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I have had trouble searching for help on this one, as most searches for VLSM, CIDR and layer 3 switching bring back very basic questions posted by students just starting their CCNA.

I have a batch of public IPs that have been assigned to me. These come in on the end of an Ethernet cable out of the ISP's router. To keep things simple let's say that my ISP has given me a full (hypothetical address). I would like to split that up into multiple distinct /28 networks. I have a layer 3 switch. Here's what I have tried:

I created three vlans on the switch. I created three interfaces and assigned each interface an IP address within the network range I desire. i.e:

  • port1, vlan1 -
  • port2, vlan2 -
  • port3, vlan3 -

  • The switch's default route is set to the ISP's router:

  • Port 1 on the switch is connected to the ISP's router.
  • Port 2 is connected to a computer with the address
  • Port 3 is connected to a computer with the address

I have configured ip forwarding & routing and one computer can see the other using the switch as the default gateway. However, the computers can't ping the ISP's router and therefore are unable to communicate further up the network. If I use the switch's built-in ping command it is able to ping the ISP's router successfully and both computers. Is this because the ISP's router is configured as supplying and therefore can't communicate properly with I don't understand why the switch can ping the router but the clients can't even though they are using and going through the core switch.

I tried defining vlan1's interface address as but then I was unable to configure the smaller /29 networks as I was told it overlapped with vlan1.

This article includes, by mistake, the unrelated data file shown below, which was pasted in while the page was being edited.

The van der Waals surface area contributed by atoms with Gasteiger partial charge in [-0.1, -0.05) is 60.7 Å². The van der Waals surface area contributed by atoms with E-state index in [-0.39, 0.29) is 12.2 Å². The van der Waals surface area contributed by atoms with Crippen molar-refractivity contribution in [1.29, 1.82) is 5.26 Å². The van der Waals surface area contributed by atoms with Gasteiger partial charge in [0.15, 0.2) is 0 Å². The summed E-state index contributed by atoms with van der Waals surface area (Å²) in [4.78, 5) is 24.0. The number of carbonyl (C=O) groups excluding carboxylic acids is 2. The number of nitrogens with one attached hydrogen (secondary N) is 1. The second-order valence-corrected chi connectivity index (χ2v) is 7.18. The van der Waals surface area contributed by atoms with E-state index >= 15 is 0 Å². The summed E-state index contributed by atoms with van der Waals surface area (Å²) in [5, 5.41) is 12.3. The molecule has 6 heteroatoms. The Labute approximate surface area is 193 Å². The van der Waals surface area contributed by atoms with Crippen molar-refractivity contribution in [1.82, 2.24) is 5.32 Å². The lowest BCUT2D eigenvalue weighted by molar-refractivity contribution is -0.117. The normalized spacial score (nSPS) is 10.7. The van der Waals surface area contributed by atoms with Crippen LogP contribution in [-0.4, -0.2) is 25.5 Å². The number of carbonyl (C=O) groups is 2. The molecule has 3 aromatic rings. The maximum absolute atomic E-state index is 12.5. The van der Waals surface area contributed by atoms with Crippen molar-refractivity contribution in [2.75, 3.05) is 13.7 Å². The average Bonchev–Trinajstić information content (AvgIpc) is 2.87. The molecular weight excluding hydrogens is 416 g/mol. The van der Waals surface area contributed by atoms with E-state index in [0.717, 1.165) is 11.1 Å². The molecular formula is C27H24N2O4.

Appreciate any help one of the networking gurus can offer.

Thank you.

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up vote 1 down vote accepted

Assuming the ISP's router interface is configured as it will attempt to ARP for all hosts in the subnet. Your various hosts in the /29 networks will be able to route ICMP echo-requests to the ISP router but, since that router is configured to believe that isn't subnetted it will ARP for the PC as it attempts to respond to the echo-request. This is why your hosts in the /29 networks aren't receiving responses from the ISP's router. The ISP's router "sees" your hosts as local to its Ethernet interface and doesn't "know" to address packets to your switch for delivery to the hosts in your subnets.

If your layer 3 switch supports proxy ARP you could configure it to answer for the various hosts in the subnets you're creating. Then, when the ISP's router ARPs, your switch will answer and receive the packet to be routed to the hosts in your subnets. I haven't found proxy ARP to be a very common feature in layer 3 switches, personally.

Alternatively, you could tell your ISP to configure their router's interface as and add a static route for to (just as @techieb0y suggests in his answer).

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Thank you very much for your explanation. You helped me to understand things much more clearly and as a result I am now using RIPv2 and have the setup working as I'd hoped! – sram Mar 11 '13 at 19:06

It sounds like you'll need to work with your ISP to change from a connected network to a statically routed one. The change required is likely on your provider's end, pointing all of your /24 to a next-hop of your .2 IP in the /30 (or some new IP of their choosing).

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thanks for your reply, techieb0y. I've still a long way to go when it comes to routing. – sram Mar 11 '13 at 19:07

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